SPIN takes a closer look at the new crop of would-be Justins -- click through our gallery to hear tracks by 7 trendsetters. By Charles Aaron.
Did it feel historic to you? I speak of "Cry Me a River"the perfectly stage-managed rhythmic storm of Justin Timberlake's faux-Michael Jackson coo, Timbaland's heart-monitor beat drama, and the tabloid-deadly lyrical subtext (take that, Britney, you bee-yaatch!). Released during the Christmas season of 2002, it confirmed Timberlake as a bonafide solo superstar, but more importantly, as an R&B/soul artiste. Plus, Timbo's endorsement (and JT's further collabos with the Neptunes and Clipse) gave the Disney homie a hip-hop hall pass that put *NSYNC permanently in the rearview.
Even more significantly, it sowed the seeds of a phenomenonthe white soulboy sidekickthat's finally reaching critical mass in 2009, as a rented limo full of fair-haired talents make their JT play this summer and fall with releases of varying quality and hype. More commercially viable and less artistically problematic than the whiteboy rap sidekick, which became a nagging cliché after Dr. Dre's successful Eminem roll-outTimbaland/Bubba Sparxxx, Wu-Tang Clan/Remedy, Three Six Mafia/Lil Wyte, DJ Drama/Asher Roth, etc.the white soulboy sidekicksuavely serves at the pleasure of a rapper or hip-hop producer or producer with hip-hop credibility. As a result, the hip-hopper reaches a more "mainstream" (read: teen girl) demo, the soul dude seems like less of a pussy (kidding!), and everybody seems vaguely more relevant (whatever that means). Perhaps more importantly, it's the latest step in the evolution of (mostly) African-American hip-hop impresarios as the gatekeepers of cutting-edge pop. Here's a sampling of some of the recent sidekicks to roll up the sleeves on their '80s dinner jackets, tip their fedoras, and wail.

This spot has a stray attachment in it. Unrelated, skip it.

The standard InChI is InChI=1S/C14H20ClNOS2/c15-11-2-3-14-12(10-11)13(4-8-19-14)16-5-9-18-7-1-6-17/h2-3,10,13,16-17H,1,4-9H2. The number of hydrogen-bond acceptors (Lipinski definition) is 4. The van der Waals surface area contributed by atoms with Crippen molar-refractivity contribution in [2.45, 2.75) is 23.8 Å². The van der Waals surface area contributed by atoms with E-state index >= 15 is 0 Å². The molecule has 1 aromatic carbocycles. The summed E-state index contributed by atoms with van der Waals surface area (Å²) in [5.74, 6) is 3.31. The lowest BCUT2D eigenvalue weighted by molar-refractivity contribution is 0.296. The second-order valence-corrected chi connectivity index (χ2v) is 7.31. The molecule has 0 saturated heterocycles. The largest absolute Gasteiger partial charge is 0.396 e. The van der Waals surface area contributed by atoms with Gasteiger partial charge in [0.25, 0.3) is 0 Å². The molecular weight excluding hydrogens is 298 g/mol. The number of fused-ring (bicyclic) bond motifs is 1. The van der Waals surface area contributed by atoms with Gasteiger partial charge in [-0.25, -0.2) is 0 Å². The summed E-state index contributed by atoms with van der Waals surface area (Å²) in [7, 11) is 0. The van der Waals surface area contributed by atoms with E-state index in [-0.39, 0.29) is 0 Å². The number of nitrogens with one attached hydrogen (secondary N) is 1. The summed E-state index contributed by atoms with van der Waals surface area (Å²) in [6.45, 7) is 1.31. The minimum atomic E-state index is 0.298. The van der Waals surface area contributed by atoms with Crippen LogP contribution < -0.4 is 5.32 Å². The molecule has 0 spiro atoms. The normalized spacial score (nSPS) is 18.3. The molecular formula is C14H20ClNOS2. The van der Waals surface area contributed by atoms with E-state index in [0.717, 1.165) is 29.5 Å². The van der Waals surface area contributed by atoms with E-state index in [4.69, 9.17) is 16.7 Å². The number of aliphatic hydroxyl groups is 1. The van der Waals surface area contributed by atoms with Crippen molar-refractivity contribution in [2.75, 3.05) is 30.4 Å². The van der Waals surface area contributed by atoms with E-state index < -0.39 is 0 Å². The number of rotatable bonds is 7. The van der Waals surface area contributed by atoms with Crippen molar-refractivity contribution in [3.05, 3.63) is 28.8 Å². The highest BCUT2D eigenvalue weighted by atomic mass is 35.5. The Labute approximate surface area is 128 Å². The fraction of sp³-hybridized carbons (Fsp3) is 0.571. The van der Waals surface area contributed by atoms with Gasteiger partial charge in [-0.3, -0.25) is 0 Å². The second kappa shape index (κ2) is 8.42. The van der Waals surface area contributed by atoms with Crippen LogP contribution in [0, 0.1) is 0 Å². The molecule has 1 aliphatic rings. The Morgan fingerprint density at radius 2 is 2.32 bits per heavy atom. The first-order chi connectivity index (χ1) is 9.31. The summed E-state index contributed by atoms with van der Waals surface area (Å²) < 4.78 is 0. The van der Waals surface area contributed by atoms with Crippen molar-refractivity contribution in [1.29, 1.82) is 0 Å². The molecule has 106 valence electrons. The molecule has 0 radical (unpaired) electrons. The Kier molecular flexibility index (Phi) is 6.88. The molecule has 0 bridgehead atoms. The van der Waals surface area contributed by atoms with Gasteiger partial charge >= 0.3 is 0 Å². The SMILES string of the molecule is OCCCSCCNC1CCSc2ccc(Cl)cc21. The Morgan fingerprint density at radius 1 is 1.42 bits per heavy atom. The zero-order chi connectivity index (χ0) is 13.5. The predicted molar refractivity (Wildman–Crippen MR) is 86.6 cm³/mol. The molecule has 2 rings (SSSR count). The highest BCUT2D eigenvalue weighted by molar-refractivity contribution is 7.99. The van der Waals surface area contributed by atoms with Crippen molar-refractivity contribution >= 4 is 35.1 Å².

*Special props to OG white soulboy Bobby Caldwell, whose beyond-beatific "Open Your Eyes" was sampled by J Dilla on Common's 2000 hit "The Light," and Dido, whose feature on Eminem's "Stan," also in 2000, was an even more influential white sidekick moment. Also, a shout-out to the founders of Desco and Daptone Records, who did more to make soul cool again than any whiteys alive.
If you pay attention to the sort of media that reasonably expects its audience to scroll through a list of 300 albums, you already know the fetching story of Shamir Bailey. A 20-year-old, male-pronoun-approving, gender-fluid African-American who grew up in Vegas and played country music until enough bizzers told him they didn’t know how to… More »